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A fragmentation experiment for in situ extraction.
D'andrea-DV; Dick-RA; Steckley-RC; Larson-WC
Solution Min Symp 103D AIME Ann Mtg 2/74 Am Inst Min Metall & Petrol Eng 1974 Feb; :148-161
A fragmentation experiment was performed in cooperation with Duval Corp. in a porphyry-copper-molybdenum deposit near the sierrita pit south of Tucson, Arizona. A 10-hole test blast was detonated to establish relationships between blasthole spacing and the resulting fragmentation. Blastholes were 9 in. In diameter and 110 feet deep. The 10 blastholes contained a total of 17,400 lb of aluminized slurry blasting agent in 50-ft columns with 60 ft. of stemming. Blasthole spacings of 25, 20, and 15 ft were tested. Diamond drill core examinations was the primary method used to determine the condition of the rock before and after blasting. Topographic surveys were used to measure the rock swell produced by the blast and a fragment size distribution was obtained for the rubblized material on the surface. The rubble zone at the surface was ideal for in situ leaching. Fragmentation to depths of 110 ft was excellent from the 15- to 20-ft blasthole spacing patterns. Good breakage was also produced by the 25-ft pattern.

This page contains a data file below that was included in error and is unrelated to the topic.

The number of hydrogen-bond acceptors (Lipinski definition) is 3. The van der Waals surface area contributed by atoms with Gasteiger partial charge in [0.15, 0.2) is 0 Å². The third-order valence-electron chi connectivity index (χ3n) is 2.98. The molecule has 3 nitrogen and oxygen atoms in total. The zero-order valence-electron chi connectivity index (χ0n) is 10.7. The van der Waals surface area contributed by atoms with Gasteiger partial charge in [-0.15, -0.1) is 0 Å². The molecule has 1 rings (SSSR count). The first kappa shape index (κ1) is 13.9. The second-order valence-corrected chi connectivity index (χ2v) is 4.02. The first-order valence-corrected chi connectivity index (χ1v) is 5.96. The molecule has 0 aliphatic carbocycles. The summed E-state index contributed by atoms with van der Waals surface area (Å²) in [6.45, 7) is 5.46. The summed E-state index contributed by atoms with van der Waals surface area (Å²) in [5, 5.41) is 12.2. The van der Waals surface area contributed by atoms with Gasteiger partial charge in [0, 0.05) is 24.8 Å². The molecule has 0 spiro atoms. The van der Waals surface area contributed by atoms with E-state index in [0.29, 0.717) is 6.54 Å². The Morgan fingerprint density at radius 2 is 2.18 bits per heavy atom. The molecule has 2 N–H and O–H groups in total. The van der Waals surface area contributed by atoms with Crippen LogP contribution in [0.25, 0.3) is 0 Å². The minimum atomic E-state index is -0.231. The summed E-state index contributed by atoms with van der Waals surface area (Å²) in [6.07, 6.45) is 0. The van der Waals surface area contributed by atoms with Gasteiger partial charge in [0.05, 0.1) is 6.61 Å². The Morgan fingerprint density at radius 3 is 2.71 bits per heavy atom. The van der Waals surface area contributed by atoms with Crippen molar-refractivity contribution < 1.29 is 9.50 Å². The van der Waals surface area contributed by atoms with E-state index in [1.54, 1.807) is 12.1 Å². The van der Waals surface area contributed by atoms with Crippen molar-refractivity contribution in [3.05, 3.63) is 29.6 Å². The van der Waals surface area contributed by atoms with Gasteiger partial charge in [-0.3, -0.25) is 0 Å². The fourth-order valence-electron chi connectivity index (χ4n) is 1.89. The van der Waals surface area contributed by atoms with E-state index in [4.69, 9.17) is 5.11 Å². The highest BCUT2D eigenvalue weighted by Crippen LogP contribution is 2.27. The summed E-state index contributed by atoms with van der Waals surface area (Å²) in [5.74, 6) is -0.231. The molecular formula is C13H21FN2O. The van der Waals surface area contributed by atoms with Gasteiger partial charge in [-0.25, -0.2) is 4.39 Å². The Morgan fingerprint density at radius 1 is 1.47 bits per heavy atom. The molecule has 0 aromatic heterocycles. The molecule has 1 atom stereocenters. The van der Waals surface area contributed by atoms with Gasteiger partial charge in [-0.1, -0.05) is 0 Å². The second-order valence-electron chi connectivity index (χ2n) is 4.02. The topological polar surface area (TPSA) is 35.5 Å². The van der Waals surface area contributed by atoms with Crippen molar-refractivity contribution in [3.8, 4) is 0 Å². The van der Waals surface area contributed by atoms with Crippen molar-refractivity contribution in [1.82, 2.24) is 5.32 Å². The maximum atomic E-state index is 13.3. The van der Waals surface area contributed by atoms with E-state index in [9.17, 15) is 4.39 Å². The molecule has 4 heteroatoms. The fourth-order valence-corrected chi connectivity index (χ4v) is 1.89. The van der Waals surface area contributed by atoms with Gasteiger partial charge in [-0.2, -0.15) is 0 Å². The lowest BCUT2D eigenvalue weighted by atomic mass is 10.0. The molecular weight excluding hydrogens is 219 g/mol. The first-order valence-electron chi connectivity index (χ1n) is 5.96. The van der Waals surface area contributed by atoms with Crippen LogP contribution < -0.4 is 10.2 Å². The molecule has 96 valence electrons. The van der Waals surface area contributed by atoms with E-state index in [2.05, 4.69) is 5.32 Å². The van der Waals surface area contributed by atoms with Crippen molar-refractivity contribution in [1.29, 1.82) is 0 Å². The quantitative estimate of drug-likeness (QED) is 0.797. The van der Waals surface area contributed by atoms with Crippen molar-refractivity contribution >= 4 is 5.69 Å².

Solution Min. Symp., 103D AIME Ann Mtg., 2/74; Am. Inst. Min., Metall. & Petrol. Eng., pp 148-161
Page last reviewed: September 2, 2020
Content source: National Institute for Occupational Safety and Health Education and Information Division